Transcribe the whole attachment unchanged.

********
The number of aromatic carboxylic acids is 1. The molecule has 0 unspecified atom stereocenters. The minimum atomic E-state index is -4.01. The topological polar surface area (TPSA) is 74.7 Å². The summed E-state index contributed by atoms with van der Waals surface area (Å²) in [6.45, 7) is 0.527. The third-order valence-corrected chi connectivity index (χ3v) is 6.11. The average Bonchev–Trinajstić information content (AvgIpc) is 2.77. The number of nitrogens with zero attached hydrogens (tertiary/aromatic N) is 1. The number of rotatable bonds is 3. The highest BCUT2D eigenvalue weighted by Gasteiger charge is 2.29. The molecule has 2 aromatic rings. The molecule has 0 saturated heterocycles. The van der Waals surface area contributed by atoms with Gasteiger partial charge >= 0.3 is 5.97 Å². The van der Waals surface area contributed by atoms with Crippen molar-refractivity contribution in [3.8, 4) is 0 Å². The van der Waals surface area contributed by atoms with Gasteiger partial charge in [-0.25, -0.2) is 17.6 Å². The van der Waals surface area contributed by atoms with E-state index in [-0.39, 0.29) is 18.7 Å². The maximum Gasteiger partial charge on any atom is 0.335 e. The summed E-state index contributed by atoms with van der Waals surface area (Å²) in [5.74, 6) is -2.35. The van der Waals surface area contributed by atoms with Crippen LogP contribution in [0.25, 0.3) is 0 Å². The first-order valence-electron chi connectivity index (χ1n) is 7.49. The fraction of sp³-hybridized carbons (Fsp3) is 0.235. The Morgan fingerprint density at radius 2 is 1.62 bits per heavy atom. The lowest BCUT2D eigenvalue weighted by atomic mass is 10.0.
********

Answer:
The number of aromatic carboxylic acids is 1. The molecule has 0 unspecified atom stereocenters. The minimum atomic E-state index is -4.01. The topological polar surface area (TPSA) is 74.7 Å². The summed E-state index contributed by atoms with van der Waals surface area (Å²) in [6.45, 7) is 0.527. The third-order valence-corrected chi connectivity index (χ3v) is 6.11. The average Bonchev–Trinajstić information content (AvgIpc) is 2.77. The number of nitrogens with zero attached hydrogens (tertiary/aromatic N) is 1. The number of rotatable bonds is 3. The highest BCUT2D eigenvalue weighted by Gasteiger charge is 2.29. The molecule has 2 aromatic rings. The molecule has 0 saturated heterocycles. The van der Waals surface area contributed by atoms with Gasteiger partial charge >= 0.3 is 5.97 Å². The van der Waals surface area contributed by atoms with Crippen molar-refractivity contribution in [3.8, 4) is 0 Å². The van der Waals surface area contributed by atoms with Gasteiger partial charge in [-0.25, -0.2) is 17.6 Å². The van der Waals surface area contributed by atoms with E-state index in [-0.39, 0.29) is 18.7 Å². The maximum Gasteiger partial charge on any atom is 0.335 e. The summed E-state index contributed by atoms with van der Waals surface area (Å²) in [5.74, 6) is -2.35. The van der Waals surface area contributed by atoms with Crippen LogP contribution in [0.25, 0.3) is 0 Å². The first-order valence-electron chi connectivity index (χ1n) is 7.49. The fraction of sp³-hybridized carbons (Fsp3) is 0.235. The Morgan fingerprint density at radius 2 is 1.62 bits per heavy atom. The lowest BCUT2D eigenvalue weighted by atomic mass is 10.0.